By: Blanche Petrich
Four displaced children died from cold and hunger last week in the icy parts of Chalchihuitán, in the Chiapas Highlands. Two adults also died, according to what the municipal president municipal of that municipality, Martín Gómez Pérez, reported. More than one thousand people remain in the mountains, spending the night in caves or under trees, away from their communities, for fear of death threats from paramilitary groups that, according to what the mayor denounced, were armed by the municipal president of Chenalhó, Rosa Pérez.
One of the little ones that died was three days old. His mother gave birth outdoors. The others were four years. Two adults also died recently. The temperatures get down to close to zero degrees during the night and at dawn in that mountainous zone.
On Saturday, former municipal presidents and agents of Chalchihuitán arrived at the parish of Simojovel to speak with the parish priest Marcelo Pérez and to make the denunciation. “We don’t have anything to care for the people. There is no medicine or food, and many are sick because they have been living away from their homes almost two months now. We don’t even have the means to move the most seriously ill, because the roads remain blocked,” the municipal president reported to this newspaper in a telephone interview.
The children that died were from the communities of Pom, Canaluntik and Telmut. To date, the residents of those sites remain displaced, the same as Bolonchojón, Cruztón and three other places. “What’s happening is very sad and unjust. I no longer know what to do. We have no help, nobody listens to us,” Gómez Pérez expressed.
Last week the Fray Bartolomé de las Casas Human Rights Center and the parish priest of Simojovel, Marcelo Pérez, denounced that because of the murder of a Tzotzil from Chalchihuitán, Samuel Pérez Luna, on October 18, thousands of people fled from their homes, and within a few days they added up to around five thousand people displaced.
The local media have recently asserted that the displaced have already returned to their homes and that the highways that connect the towns of Chalchihuitán with San Cristóbal de las Casas are now clear. “That’s a lie. We remain kidnapped in our communities. Shots from high-caliber weapons are heard from Panajó and Nichcacanam at this moment” the municipal president assured.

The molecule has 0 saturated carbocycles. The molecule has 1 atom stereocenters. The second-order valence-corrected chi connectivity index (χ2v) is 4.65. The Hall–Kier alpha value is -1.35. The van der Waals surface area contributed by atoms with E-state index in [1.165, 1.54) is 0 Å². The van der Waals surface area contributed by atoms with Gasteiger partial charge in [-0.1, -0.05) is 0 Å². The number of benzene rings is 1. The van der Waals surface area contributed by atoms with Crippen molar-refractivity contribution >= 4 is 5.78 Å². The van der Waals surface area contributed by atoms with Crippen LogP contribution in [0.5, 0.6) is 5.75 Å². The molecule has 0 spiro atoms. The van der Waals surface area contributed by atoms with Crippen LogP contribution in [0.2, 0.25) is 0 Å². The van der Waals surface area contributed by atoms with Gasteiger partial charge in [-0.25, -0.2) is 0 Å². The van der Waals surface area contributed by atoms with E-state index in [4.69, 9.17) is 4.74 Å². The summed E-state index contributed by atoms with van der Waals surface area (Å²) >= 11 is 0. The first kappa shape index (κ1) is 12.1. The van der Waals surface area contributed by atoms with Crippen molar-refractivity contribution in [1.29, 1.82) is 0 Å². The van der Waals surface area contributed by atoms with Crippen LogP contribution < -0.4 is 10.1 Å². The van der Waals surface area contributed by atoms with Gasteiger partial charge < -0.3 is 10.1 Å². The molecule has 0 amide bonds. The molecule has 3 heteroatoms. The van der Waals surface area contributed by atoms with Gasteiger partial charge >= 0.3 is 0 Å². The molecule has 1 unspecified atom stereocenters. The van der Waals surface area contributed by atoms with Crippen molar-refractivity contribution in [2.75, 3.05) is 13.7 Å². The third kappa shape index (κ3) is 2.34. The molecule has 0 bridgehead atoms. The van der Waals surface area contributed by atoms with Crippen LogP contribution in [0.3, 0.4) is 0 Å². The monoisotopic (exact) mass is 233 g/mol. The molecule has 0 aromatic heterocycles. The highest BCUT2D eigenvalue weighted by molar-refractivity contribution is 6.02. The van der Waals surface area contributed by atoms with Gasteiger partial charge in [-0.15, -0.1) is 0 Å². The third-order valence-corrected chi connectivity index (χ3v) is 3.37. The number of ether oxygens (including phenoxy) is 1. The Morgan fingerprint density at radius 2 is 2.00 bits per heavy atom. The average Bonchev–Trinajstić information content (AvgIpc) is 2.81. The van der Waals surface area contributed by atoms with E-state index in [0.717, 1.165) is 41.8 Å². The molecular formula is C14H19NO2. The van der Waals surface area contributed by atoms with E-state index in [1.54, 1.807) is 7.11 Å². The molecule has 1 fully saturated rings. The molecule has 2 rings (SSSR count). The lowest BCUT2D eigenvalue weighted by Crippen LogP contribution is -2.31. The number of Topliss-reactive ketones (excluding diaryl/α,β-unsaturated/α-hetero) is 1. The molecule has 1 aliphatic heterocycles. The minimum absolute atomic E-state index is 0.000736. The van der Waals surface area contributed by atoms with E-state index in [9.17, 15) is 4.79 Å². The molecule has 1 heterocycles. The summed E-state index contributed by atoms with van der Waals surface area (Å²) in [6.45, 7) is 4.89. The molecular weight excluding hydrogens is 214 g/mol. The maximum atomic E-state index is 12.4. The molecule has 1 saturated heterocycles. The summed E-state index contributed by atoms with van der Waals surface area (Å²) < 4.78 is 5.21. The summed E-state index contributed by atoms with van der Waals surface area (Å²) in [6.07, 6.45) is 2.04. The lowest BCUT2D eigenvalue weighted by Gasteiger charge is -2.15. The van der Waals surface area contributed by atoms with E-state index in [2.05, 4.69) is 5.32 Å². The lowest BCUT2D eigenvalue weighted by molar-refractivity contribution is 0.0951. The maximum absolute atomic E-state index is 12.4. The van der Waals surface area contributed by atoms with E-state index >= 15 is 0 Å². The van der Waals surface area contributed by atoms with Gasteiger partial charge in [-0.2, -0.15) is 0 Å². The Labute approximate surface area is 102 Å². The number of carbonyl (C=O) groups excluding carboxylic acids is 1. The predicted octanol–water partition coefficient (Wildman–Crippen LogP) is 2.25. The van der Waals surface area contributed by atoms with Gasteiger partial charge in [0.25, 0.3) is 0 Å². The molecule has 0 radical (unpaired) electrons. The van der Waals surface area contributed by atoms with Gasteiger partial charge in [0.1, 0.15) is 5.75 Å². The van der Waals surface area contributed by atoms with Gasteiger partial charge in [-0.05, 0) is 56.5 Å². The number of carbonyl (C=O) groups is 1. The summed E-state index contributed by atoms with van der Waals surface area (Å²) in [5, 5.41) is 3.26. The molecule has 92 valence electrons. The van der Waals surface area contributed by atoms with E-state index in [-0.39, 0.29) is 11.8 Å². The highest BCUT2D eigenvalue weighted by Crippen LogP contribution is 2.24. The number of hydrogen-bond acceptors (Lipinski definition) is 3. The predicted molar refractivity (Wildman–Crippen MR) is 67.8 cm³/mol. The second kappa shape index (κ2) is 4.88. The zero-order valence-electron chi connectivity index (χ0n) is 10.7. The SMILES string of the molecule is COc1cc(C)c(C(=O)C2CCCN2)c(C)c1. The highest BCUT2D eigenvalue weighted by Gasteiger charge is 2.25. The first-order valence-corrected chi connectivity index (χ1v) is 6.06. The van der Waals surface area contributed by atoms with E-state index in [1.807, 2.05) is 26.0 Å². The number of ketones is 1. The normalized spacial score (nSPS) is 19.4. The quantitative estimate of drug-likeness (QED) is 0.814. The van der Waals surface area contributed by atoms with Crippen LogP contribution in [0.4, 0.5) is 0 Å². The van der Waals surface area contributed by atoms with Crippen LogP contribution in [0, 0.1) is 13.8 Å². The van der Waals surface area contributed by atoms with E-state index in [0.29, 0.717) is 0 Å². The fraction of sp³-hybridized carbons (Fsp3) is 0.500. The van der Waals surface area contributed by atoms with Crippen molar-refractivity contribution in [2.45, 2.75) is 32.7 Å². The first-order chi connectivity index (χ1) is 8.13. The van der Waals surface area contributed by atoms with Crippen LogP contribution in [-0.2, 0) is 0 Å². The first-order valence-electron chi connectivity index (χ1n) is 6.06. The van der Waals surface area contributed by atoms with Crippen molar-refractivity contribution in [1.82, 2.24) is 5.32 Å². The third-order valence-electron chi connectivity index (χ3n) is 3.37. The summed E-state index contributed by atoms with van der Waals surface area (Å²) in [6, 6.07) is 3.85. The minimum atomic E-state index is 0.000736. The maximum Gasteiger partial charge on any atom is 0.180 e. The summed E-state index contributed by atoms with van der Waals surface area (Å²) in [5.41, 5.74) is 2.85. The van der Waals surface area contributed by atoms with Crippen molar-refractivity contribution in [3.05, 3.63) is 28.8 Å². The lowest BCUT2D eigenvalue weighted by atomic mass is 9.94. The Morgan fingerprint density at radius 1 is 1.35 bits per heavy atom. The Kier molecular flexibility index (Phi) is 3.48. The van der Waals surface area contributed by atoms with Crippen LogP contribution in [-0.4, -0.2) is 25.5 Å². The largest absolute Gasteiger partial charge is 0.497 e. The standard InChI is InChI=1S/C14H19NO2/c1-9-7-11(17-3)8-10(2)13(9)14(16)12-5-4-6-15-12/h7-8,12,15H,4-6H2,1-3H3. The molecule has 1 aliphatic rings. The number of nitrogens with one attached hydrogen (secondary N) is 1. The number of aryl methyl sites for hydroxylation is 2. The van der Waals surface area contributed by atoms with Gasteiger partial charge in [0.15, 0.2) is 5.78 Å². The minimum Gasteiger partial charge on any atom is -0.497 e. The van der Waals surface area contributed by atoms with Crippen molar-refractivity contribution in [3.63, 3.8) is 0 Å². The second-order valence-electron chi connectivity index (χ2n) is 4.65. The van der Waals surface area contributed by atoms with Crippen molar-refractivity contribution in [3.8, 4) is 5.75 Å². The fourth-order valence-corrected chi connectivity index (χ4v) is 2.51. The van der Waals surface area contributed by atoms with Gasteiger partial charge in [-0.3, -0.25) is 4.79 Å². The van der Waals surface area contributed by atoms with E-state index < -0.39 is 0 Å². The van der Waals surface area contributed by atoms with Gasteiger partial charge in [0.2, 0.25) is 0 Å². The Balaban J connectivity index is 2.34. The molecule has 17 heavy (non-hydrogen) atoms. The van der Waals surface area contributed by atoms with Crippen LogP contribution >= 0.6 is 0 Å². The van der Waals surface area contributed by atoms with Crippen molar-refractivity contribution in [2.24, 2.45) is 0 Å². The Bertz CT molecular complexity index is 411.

Last December 4, residents and authorities from the Chalchihuitán communities under siege went to Tuxtla Gutiérrez to denounce the situation and to ask for a meeting with the state’s governor, Manuel Velasco Coello. “But he didn’t receive us. Please excuse what I’m going to say, but the governor treats me like a dog. We have only been able to speak with a few lawyers and engineers that just talk, but don’t give care to the people.”
An old boundary conflict between the municipalities of Chalchihuitán and Chenalhó has generated conflicts in the zone for years. This coming December the agrarian tribunal must resolve the control of close to 900 hectares in dispute. “According to what those of Chenalhó say, if the decision doesn’t favor them they are going to go kill us. We’re living with that threat.”
Last November 16, at a negotiating table, the mayor of Chenalhó, Rosa Pérez, from the Green Party and close to the governor, committed to ordering removal of the roadblocks, which are kept under the control of about 200 armed men. The municipal president maintains: “But that wasn’t fulfilled. To the contrary, each time there are more shootings and then they tell us that there are no displaced. We are not inventing anything.”
On December 10, in the meeting held in Simojovel, the ex municipal presidents, agents and authorities of Chalchihuitán agreed to demand from the Chiapas government that: “the roads to San Cristóbal will be opened at the latest the day after tomorrow, December 12.”
Originally Published in Spanish by La Jornada
Monday, December 11, 2017
Re-Published with English interpretation by the Chiapas Support Committee